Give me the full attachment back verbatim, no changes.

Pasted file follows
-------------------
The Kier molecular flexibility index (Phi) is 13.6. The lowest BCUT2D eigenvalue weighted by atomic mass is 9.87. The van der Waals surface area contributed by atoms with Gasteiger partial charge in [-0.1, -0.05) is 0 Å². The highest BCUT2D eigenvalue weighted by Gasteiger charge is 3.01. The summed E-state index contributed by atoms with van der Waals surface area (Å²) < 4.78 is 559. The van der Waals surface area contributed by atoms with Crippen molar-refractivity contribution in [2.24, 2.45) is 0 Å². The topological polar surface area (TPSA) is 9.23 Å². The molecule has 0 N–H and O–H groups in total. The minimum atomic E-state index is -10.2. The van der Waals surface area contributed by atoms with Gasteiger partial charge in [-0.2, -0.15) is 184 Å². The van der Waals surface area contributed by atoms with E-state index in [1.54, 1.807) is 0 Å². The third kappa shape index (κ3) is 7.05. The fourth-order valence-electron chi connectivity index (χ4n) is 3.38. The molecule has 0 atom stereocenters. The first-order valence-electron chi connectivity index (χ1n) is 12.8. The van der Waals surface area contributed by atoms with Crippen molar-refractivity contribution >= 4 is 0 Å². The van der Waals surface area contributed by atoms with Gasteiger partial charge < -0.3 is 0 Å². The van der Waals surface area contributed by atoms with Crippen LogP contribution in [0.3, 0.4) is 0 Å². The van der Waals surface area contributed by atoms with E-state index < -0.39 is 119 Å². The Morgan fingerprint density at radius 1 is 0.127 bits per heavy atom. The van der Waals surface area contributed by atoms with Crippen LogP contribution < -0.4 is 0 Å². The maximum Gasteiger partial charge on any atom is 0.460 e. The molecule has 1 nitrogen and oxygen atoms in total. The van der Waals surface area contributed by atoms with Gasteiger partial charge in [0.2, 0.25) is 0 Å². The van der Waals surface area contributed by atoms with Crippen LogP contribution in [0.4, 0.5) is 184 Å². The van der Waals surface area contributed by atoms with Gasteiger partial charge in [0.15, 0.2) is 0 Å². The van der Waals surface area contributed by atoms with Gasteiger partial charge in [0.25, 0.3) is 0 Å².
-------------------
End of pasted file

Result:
The Kier molecular flexibility index (Phi) is 13.6. The lowest BCUT2D eigenvalue weighted by atomic mass is 9.87. The van der Waals surface area contributed by atoms with Gasteiger partial charge in [-0.1, -0.05) is 0 Å². The highest BCUT2D eigenvalue weighted by Gasteiger charge is 3.01. The summed E-state index contributed by atoms with van der Waals surface area (Å²) < 4.78 is 559. The van der Waals surface area contributed by atoms with Crippen molar-refractivity contribution in [2.24, 2.45) is 0 Å². The topological polar surface area (TPSA) is 9.23 Å². The molecule has 0 N–H and O–H groups in total. The minimum atomic E-state index is -10.2. The van der Waals surface area contributed by atoms with Gasteiger partial charge in [-0.2, -0.15) is 184 Å². The van der Waals surface area contributed by atoms with E-state index in [1.54, 1.807) is 0 Å². The third kappa shape index (κ3) is 7.05. The fourth-order valence-electron chi connectivity index (χ4n) is 3.38. The molecule has 0 atom stereocenters. The first-order valence-electron chi connectivity index (χ1n) is 12.8. The van der Waals surface area contributed by atoms with Crippen molar-refractivity contribution >= 4 is 0 Å². The van der Waals surface area contributed by atoms with Gasteiger partial charge < -0.3 is 0 Å². The van der Waals surface area contributed by atoms with Crippen LogP contribution in [0.3, 0.4) is 0 Å². The van der Waals surface area contributed by atoms with E-state index < -0.39 is 119 Å². The Morgan fingerprint density at radius 1 is 0.127 bits per heavy atom. The van der Waals surface area contributed by atoms with Crippen LogP contribution < -0.4 is 0 Å². The maximum Gasteiger partial charge on any atom is 0.460 e. The molecule has 1 nitrogen and oxygen atoms in total. The van der Waals surface area contributed by atoms with Gasteiger partial charge in [0.2, 0.25) is 0 Å². The van der Waals surface area contributed by atoms with Crippen LogP contribution in [0.4, 0.5) is 184 Å². The van der Waals surface area contributed by atoms with Gasteiger partial charge in [0.15, 0.2) is 0 Å². The van der Waals surface area contributed by atoms with Gasteiger partial charge in [0.25, 0.3) is 0 Å².